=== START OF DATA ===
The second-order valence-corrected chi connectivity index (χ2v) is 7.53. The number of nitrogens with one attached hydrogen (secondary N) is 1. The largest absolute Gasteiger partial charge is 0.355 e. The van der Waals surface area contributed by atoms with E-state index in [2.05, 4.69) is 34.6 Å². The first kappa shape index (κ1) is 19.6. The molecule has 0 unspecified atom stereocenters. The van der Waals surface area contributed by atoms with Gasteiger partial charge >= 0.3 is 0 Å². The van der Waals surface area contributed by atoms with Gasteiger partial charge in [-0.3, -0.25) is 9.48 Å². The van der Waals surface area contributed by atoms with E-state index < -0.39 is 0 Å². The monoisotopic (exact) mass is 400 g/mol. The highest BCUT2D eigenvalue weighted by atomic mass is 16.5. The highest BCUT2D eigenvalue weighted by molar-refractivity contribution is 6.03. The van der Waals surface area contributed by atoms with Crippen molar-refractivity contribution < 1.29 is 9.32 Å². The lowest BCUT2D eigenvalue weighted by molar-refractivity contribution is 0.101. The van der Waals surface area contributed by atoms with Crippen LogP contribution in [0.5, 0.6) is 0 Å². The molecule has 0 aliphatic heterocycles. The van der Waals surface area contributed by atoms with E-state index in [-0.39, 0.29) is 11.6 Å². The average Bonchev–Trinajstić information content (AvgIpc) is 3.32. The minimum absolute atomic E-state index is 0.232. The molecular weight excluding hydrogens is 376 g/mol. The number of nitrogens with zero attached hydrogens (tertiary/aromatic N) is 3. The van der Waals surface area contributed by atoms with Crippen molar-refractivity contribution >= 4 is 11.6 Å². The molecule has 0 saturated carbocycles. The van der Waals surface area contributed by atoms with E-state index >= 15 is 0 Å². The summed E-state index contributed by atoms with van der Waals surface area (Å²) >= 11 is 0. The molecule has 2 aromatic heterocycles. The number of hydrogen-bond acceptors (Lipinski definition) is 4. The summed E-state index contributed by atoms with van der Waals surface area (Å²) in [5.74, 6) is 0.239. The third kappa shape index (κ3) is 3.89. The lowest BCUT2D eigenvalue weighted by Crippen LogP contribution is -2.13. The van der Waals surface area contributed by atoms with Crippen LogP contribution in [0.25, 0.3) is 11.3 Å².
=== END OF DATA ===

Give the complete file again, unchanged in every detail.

The second-order valence-corrected chi connectivity index (χ2v) is 7.53. The number of nitrogens with one attached hydrogen (secondary N) is 1. The largest absolute Gasteiger partial charge is 0.355 e. The van der Waals surface area contributed by atoms with E-state index in [2.05, 4.69) is 34.6 Å². The first kappa shape index (κ1) is 19.6. The molecule has 0 unspecified atom stereocenters. The van der Waals surface area contributed by atoms with Gasteiger partial charge >= 0.3 is 0 Å². The van der Waals surface area contributed by atoms with Gasteiger partial charge in [-0.3, -0.25) is 9.48 Å². The van der Waals surface area contributed by atoms with E-state index < -0.39 is 0 Å². The monoisotopic (exact) mass is 400 g/mol. The highest BCUT2D eigenvalue weighted by atomic mass is 16.5. The highest BCUT2D eigenvalue weighted by molar-refractivity contribution is 6.03. The van der Waals surface area contributed by atoms with Crippen molar-refractivity contribution < 1.29 is 9.32 Å². The lowest BCUT2D eigenvalue weighted by molar-refractivity contribution is 0.101. The van der Waals surface area contributed by atoms with Crippen LogP contribution in [0.5, 0.6) is 0 Å². The molecule has 0 aliphatic heterocycles. The van der Waals surface area contributed by atoms with E-state index in [-0.39, 0.29) is 11.6 Å². The average Bonchev–Trinajstić information content (AvgIpc) is 3.32. The minimum absolute atomic E-state index is 0.232. The molecular weight excluding hydrogens is 376 g/mol. The number of nitrogens with zero attached hydrogens (tertiary/aromatic N) is 3. The van der Waals surface area contributed by atoms with Crippen molar-refractivity contribution >= 4 is 11.6 Å². The molecule has 0 saturated carbocycles. The van der Waals surface area contributed by atoms with E-state index >= 15 is 0 Å². The summed E-state index contributed by atoms with van der Waals surface area (Å²) >= 11 is 0. The molecule has 2 aromatic heterocycles. The number of hydrogen-bond acceptors (Lipinski definition) is 4. The summed E-state index contributed by atoms with van der Waals surface area (Å²) in [5.74, 6) is 0.239. The third kappa shape index (κ3) is 3.89. The lowest BCUT2D eigenvalue weighted by Crippen LogP contribution is -2.13. The van der Waals surface area contributed by atoms with Crippen LogP contribution in [0.25, 0.3) is 11.3 Å².